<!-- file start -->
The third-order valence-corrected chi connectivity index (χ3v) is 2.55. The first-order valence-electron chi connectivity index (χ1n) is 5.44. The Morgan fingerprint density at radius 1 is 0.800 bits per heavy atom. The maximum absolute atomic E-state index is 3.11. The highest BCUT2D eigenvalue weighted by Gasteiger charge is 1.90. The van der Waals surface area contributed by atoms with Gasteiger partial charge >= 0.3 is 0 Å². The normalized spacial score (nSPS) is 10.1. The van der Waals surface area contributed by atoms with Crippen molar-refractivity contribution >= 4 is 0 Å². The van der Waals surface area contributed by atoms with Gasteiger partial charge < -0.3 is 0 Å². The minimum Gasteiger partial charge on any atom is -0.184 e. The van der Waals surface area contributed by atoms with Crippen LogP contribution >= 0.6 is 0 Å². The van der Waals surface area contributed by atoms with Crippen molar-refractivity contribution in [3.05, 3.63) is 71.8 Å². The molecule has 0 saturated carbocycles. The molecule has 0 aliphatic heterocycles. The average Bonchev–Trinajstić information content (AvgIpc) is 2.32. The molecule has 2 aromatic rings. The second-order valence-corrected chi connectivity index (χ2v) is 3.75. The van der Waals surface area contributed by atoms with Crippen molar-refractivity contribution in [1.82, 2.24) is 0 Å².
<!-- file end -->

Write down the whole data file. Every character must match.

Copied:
The third-order valence-corrected chi connectivity index (χ3v) is 2.55. The first-order valence-electron chi connectivity index (χ1n) is 5.44. The Morgan fingerprint density at radius 1 is 0.800 bits per heavy atom. The maximum absolute atomic E-state index is 3.11. The highest BCUT2D eigenvalue weighted by Gasteiger charge is 1.90. The van der Waals surface area contributed by atoms with Gasteiger partial charge >= 0.3 is 0 Å². The normalized spacial score (nSPS) is 10.1. The van der Waals surface area contributed by atoms with Crippen molar-refractivity contribution >= 4 is 0 Å². The van der Waals surface area contributed by atoms with Gasteiger partial charge < -0.3 is 0 Å². The minimum Gasteiger partial charge on any atom is -0.184 e. The van der Waals surface area contributed by atoms with Crippen LogP contribution >= 0.6 is 0 Å². The van der Waals surface area contributed by atoms with Crippen molar-refractivity contribution in [3.05, 3.63) is 71.8 Å². The molecule has 0 saturated carbocycles. The molecule has 0 aliphatic heterocycles. The average Bonchev–Trinajstić information content (AvgIpc) is 2.32. The molecule has 2 aromatic rings. The second-order valence-corrected chi connectivity index (χ2v) is 3.75. The van der Waals surface area contributed by atoms with Crippen molar-refractivity contribution in [1.82, 2.24) is 0 Å².